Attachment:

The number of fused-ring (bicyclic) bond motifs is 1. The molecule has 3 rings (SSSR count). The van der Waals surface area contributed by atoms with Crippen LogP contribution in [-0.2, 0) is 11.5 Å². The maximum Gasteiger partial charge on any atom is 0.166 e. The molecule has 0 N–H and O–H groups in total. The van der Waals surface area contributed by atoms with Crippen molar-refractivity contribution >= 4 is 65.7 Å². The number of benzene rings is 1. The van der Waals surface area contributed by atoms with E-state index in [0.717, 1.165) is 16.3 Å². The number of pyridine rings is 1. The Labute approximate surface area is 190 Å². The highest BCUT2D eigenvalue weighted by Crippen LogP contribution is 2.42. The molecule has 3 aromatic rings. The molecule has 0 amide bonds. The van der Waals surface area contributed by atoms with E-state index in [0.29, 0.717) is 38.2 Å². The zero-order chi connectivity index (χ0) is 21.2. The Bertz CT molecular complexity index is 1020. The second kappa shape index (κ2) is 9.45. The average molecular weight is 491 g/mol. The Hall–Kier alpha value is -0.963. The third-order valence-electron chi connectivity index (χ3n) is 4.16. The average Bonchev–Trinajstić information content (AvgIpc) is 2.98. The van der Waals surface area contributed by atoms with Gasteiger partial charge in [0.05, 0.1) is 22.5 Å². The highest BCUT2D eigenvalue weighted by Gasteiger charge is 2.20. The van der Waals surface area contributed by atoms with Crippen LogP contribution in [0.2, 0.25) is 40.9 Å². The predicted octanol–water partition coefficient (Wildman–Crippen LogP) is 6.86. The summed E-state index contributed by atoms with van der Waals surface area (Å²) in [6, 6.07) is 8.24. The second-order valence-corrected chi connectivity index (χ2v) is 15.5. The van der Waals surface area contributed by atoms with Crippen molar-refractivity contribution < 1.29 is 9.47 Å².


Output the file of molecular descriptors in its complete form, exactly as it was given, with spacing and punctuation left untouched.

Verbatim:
The number of fused-ring (bicyclic) bond motifs is 1. The molecule has 3 rings (SSSR count). The van der Waals surface area contributed by atoms with Crippen LogP contribution in [-0.2, 0) is 11.5 Å². The maximum Gasteiger partial charge on any atom is 0.166 e. The molecule has 0 N–H and O–H groups in total. The van der Waals surface area contributed by atoms with Crippen molar-refractivity contribution >= 4 is 65.7 Å². The number of benzene rings is 1. The van der Waals surface area contributed by atoms with E-state index in [0.717, 1.165) is 16.3 Å². The number of pyridine rings is 1. The Labute approximate surface area is 190 Å². The highest BCUT2D eigenvalue weighted by Crippen LogP contribution is 2.42. The molecule has 3 aromatic rings. The molecule has 0 amide bonds. The van der Waals surface area contributed by atoms with E-state index in [0.29, 0.717) is 38.2 Å². The zero-order chi connectivity index (χ0) is 21.2. The Bertz CT molecular complexity index is 1020. The second kappa shape index (κ2) is 9.45. The average molecular weight is 491 g/mol. The Hall–Kier alpha value is -0.963. The third-order valence-electron chi connectivity index (χ3n) is 4.16. The average Bonchev–Trinajstić information content (AvgIpc) is 2.98. The van der Waals surface area contributed by atoms with Gasteiger partial charge in [0.05, 0.1) is 22.5 Å². The highest BCUT2D eigenvalue weighted by Gasteiger charge is 2.20. The van der Waals surface area contributed by atoms with Crippen LogP contribution in [0.2, 0.25) is 40.9 Å². The predicted octanol–water partition coefficient (Wildman–Crippen LogP) is 6.86. The summed E-state index contributed by atoms with van der Waals surface area (Å²) in [6, 6.07) is 8.24. The second-order valence-corrected chi connectivity index (χ2v) is 15.5. The van der Waals surface area contributed by atoms with Crippen molar-refractivity contribution < 1.29 is 9.47 Å².